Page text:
Finished Bach: Music in the Castle of Heaven by John Eliot Gardiner yesterday morning. I can’t say enough good about this book. Gardiner combines the usual academic erudition and up to date scholarship with evident hands-on experience with most of the music he discusses. This is mostly cantatas and the larger choral works including the Passions and the B Minor Mass. He emphasizes understanding the music and speculates on the interior world of Bach. He is uncovers much about Bach the man this way and makes a case that is often convincing. At any rate his observations about the music itself are clear and empirical. I learned a lot from him and am continuing to use his insights and approach in understanding Bach.
In addition to these attributes, Gardiner goes a step further and makes his own wide ranging reading and thinking part of the text. He draws heavily on surprising sources to make his point.
For example, he quotes Philip Pullman the author of His Dark Materials (Pullman also has a blurb on the book) several times. This is ironic because superficially one might think that Pullman’s work points away from Bach’s Christian beliefs which play heavily in Gardiner’s argument. But Gardiner is speaking so clearly in a contemporary context and understands what it is to try to make meaning of living now. This inevitably reflects a jaundiced take on much of Christianity. But I like how Gardiner uses Pullman’s ideas to point to the depth of the humanity of Bach. And this is just one instance of Gardiner’s very wide range.
I made a list of words I looked up in the back of the book. I made a list of books and articles I want to look at further if not read. Gardiner draws on David Yearsly’s work. I have read some in Yearsly’s Bach’s Feet and now I plan to read more of his work having benefited from Gardiner’s use of his insights.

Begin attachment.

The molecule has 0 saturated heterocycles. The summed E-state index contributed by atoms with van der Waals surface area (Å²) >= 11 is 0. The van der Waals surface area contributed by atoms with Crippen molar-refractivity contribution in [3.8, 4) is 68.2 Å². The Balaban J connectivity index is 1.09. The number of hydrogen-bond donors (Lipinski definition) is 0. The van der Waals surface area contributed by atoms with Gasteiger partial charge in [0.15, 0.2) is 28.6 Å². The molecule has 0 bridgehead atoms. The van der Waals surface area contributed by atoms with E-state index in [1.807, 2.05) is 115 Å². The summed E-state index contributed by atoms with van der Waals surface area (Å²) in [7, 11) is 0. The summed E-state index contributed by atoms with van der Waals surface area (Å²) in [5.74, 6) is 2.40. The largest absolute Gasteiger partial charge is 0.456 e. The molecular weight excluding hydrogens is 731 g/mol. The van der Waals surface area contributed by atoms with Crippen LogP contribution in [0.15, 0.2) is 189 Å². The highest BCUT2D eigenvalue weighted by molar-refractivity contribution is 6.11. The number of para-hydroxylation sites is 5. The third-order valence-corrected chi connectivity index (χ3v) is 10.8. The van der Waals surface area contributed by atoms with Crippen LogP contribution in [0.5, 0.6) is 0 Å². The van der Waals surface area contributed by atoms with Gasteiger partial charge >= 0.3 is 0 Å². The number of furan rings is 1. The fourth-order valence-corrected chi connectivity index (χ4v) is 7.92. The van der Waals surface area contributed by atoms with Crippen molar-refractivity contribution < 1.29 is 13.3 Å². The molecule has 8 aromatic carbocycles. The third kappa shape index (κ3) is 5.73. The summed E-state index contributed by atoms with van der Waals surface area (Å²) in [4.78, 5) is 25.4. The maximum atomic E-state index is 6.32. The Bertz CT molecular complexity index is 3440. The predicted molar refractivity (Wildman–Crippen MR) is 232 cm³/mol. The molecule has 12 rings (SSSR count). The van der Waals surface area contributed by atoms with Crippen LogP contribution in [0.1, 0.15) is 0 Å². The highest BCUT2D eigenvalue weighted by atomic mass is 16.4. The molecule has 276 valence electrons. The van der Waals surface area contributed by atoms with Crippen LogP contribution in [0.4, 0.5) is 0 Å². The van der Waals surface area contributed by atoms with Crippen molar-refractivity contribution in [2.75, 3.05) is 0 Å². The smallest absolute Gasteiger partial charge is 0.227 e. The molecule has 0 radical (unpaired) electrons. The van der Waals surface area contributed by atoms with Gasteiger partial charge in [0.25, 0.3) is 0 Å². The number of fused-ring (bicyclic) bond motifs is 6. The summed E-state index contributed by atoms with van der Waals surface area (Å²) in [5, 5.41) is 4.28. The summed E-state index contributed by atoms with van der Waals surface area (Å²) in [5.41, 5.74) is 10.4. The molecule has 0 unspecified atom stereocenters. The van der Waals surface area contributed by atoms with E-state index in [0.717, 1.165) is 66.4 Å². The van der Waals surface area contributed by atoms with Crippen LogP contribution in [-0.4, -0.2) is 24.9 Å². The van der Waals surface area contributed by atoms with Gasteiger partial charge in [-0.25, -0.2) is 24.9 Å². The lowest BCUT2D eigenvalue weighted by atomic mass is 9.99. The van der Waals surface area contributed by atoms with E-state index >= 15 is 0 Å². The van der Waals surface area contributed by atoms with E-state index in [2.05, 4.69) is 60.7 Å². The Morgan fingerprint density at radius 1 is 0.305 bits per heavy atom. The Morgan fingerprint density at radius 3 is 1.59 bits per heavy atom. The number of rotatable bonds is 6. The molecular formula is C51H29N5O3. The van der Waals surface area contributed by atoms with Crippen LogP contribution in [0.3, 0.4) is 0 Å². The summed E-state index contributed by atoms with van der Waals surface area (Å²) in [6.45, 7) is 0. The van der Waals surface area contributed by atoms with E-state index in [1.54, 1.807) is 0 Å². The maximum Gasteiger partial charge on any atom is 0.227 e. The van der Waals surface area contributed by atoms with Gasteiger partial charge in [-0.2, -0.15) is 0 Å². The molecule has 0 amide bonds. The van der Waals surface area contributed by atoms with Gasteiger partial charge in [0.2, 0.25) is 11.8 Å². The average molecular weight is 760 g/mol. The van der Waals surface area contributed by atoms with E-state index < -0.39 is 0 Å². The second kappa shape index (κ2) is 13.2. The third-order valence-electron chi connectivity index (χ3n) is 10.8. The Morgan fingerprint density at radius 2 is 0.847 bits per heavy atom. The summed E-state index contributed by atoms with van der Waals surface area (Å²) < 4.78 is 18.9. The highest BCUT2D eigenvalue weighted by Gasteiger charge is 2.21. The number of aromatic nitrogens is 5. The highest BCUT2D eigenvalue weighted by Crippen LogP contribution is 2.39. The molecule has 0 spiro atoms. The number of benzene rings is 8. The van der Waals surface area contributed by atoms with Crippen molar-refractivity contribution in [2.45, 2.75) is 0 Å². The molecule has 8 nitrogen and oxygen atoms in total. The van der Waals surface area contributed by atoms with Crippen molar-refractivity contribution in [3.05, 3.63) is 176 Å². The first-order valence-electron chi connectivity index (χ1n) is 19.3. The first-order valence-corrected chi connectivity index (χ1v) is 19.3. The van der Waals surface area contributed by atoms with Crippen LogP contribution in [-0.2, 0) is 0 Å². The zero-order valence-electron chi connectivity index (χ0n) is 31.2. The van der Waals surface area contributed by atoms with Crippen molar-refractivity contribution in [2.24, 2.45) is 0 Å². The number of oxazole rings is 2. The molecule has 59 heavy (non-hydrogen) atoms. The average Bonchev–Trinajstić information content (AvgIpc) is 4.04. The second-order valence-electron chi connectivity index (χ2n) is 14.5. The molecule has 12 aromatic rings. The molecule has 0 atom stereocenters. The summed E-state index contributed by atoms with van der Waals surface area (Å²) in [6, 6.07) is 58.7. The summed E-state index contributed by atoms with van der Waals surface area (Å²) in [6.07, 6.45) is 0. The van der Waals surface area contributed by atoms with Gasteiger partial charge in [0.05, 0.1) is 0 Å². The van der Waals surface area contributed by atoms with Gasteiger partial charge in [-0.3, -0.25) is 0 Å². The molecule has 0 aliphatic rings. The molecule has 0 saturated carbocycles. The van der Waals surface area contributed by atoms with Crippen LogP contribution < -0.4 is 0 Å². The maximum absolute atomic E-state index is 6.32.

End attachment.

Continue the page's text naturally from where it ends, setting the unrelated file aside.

I spent a good hour yesterday working on Komm, Heiliger Geist, Herre Gott BWV 651 yesterday.
This work has always intrigued me. I heard it performed by a fellow grad student and never quite understood it. I am spending a good amount of time with the chorale it is based on. I wrote the German words as I sometimes do in the music under the melody. I am convinced in order to perform chorale preludes well the performer must be very familiar with the melodies they are based on. This is a long one and I think that’s one of the reasons this piece is so long.
Using Gardiner’s detective tactics and consulting Peter Williams book, The Organ Music of Bach: Second Edition I think am beginning to understand this piece better. When one hears the piece, the manuals furiously whir with quick notes that can put the listener in mind of the Holy Spirit. This is the kind of thing Gardiner constantly points out.
I have noticed this in the past. But yesterday I registered it on my silly crappy organ so that the melody in the pedal stood out more than I remember in the grad student’s performance. I think she was also struggling with a bad instrument as well.
Knowing the melody better and being able to hear it clearly makes playing this piece much more satisfying.